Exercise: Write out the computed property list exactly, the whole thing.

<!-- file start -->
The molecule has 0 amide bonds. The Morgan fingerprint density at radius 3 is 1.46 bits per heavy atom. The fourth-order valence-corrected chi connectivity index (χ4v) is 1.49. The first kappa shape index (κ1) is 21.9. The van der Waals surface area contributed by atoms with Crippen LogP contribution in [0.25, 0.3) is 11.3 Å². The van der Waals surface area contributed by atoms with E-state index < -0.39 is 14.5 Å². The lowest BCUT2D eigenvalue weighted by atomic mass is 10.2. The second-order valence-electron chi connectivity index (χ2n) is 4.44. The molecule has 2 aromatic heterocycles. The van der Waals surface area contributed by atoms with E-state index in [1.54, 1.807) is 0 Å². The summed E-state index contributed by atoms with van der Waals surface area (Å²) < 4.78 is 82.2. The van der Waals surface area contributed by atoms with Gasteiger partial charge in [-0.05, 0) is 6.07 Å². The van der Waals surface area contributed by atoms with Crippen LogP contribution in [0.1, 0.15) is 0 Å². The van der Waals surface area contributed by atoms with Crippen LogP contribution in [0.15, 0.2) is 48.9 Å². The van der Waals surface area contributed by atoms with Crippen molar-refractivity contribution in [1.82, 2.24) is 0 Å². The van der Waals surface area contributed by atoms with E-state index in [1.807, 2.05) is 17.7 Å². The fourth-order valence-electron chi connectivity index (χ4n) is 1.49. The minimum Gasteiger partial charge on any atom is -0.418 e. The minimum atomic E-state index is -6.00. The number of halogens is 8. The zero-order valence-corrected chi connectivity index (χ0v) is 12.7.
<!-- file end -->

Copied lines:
The molecule has 0 amide bonds. The Morgan fingerprint density at radius 3 is 1.46 bits per heavy atom. The fourth-order valence-corrected chi connectivity index (χ4v) is 1.49. The first kappa shape index (κ1) is 21.9. The van der Waals surface area contributed by atoms with Crippen LogP contribution in [0.25, 0.3) is 11.3 Å². The van der Waals surface area contributed by atoms with E-state index < -0.39 is 14.5 Å². The lowest BCUT2D eigenvalue weighted by atomic mass is 10.2. The second-order valence-electron chi connectivity index (χ2n) is 4.44. The molecule has 2 aromatic heterocycles. The van der Waals surface area contributed by atoms with E-state index in [1.54, 1.807) is 0 Å². The summed E-state index contributed by atoms with van der Waals surface area (Å²) < 4.78 is 82.2. The van der Waals surface area contributed by atoms with Gasteiger partial charge in [-0.05, 0) is 6.07 Å². The van der Waals surface area contributed by atoms with Crippen LogP contribution in [0.1, 0.15) is 0 Å². The van der Waals surface area contributed by atoms with Crippen LogP contribution in [0.15, 0.2) is 48.9 Å². The van der Waals surface area contributed by atoms with Crippen molar-refractivity contribution in [1.82, 2.24) is 0 Å². The van der Waals surface area contributed by atoms with E-state index in [1.807, 2.05) is 17.7 Å². The fourth-order valence-electron chi connectivity index (χ4n) is 1.49. The minimum Gasteiger partial charge on any atom is -0.418 e. The minimum atomic E-state index is -6.00. The number of halogens is 8. The zero-order valence-corrected chi connectivity index (χ0v) is 12.7.